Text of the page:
When you get stuck, just write nonsense until you come unstuck. That’s honestly the best way to handle writing issues. By nonsense I mean you can change and write a story that’s absolutely ridiculous, or try writing about another subject, like history, instead of what you wanted to write. You can always come back and edit it all out.

  10. Sorry it took me so long to post any comments here. I do enjoy your blog.

    To me this is simple logic, because I have been there. A wheelchair begins to use the same area as the walking bit of the brain according to some new science. I can link it if I google but I am a bit fried. I read about this a few months ago. It stunned scientists and this had a bunch of wheelchair users laughing at their shock. I only have to think about rolling when I would’ve had to work hardest at not collapsing into a heap of limbs.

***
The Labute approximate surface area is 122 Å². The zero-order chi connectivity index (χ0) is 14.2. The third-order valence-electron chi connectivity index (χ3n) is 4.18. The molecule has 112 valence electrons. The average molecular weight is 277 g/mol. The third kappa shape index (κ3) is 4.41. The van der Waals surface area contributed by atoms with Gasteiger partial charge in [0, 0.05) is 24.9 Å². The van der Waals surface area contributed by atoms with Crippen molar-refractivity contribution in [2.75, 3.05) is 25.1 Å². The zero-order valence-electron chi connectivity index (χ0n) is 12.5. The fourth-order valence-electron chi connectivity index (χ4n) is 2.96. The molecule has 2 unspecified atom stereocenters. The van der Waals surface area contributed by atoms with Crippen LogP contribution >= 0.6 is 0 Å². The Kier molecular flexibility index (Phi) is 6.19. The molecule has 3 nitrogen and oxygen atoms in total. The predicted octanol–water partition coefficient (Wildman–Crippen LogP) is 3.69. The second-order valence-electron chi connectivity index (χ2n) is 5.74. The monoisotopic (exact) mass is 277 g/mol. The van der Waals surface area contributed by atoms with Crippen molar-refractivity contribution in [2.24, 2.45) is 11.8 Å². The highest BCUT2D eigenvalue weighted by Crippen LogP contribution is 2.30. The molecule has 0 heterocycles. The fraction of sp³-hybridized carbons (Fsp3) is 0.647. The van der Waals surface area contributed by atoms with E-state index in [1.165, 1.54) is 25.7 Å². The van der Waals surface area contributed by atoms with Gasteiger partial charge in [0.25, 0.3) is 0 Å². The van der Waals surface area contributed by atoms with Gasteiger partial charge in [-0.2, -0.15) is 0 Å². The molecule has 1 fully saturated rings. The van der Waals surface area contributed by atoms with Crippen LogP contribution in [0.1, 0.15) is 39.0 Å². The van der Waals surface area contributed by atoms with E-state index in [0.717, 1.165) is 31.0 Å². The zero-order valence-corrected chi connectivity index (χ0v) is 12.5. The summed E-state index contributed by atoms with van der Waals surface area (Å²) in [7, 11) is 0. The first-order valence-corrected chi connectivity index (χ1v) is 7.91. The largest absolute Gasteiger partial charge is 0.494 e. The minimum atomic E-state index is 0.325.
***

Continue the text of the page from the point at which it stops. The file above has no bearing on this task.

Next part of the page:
The same applies to any other assistive device, or so I have presumed because I use them too. The brain uses different areas for creation than conversation anyway. I do not THINK about typing, but if I am trying to converse, Ithink very hard about which keys I am pushing.

    I hope this made sense. Bit under the clouds of coherency.